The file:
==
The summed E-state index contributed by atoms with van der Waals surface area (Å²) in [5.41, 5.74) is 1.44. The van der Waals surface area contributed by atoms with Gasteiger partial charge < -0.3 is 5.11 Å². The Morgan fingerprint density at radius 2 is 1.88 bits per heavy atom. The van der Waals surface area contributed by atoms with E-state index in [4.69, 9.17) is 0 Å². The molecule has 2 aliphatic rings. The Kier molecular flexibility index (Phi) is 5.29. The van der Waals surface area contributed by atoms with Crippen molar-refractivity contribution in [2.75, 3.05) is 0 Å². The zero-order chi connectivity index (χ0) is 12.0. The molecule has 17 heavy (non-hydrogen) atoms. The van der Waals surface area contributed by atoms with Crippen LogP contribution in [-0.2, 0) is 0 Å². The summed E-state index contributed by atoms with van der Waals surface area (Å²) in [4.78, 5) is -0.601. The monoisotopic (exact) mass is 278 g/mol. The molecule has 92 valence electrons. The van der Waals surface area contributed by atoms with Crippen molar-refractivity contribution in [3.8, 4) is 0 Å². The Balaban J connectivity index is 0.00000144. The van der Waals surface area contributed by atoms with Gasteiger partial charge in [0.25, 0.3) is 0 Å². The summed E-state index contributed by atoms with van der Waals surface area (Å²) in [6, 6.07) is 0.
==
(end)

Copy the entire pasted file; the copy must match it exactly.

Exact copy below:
The summed E-state index contributed by atoms with van der Waals surface area (Å²) in [5.41, 5.74) is 1.44. The van der Waals surface area contributed by atoms with Gasteiger partial charge < -0.3 is 5.11 Å². The Morgan fingerprint density at radius 2 is 1.88 bits per heavy atom. The van der Waals surface area contributed by atoms with E-state index in [4.69, 9.17) is 0 Å². The molecule has 2 aliphatic rings. The Kier molecular flexibility index (Phi) is 5.29. The van der Waals surface area contributed by atoms with Crippen molar-refractivity contribution in [2.75, 3.05) is 0 Å². The zero-order chi connectivity index (χ0) is 12.0. The molecule has 17 heavy (non-hydrogen) atoms. The van der Waals surface area contributed by atoms with Crippen LogP contribution in [-0.2, 0) is 0 Å². The summed E-state index contributed by atoms with van der Waals surface area (Å²) in [4.78, 5) is -0.601. The monoisotopic (exact) mass is 278 g/mol. The molecule has 92 valence electrons. The van der Waals surface area contributed by atoms with Crippen molar-refractivity contribution in [3.8, 4) is 0 Å². The Balaban J connectivity index is 0.00000144. The van der Waals surface area contributed by atoms with Gasteiger partial charge in [0.25, 0.3) is 0 Å². The summed E-state index contributed by atoms with van der Waals surface area (Å²) in [6, 6.07) is 0.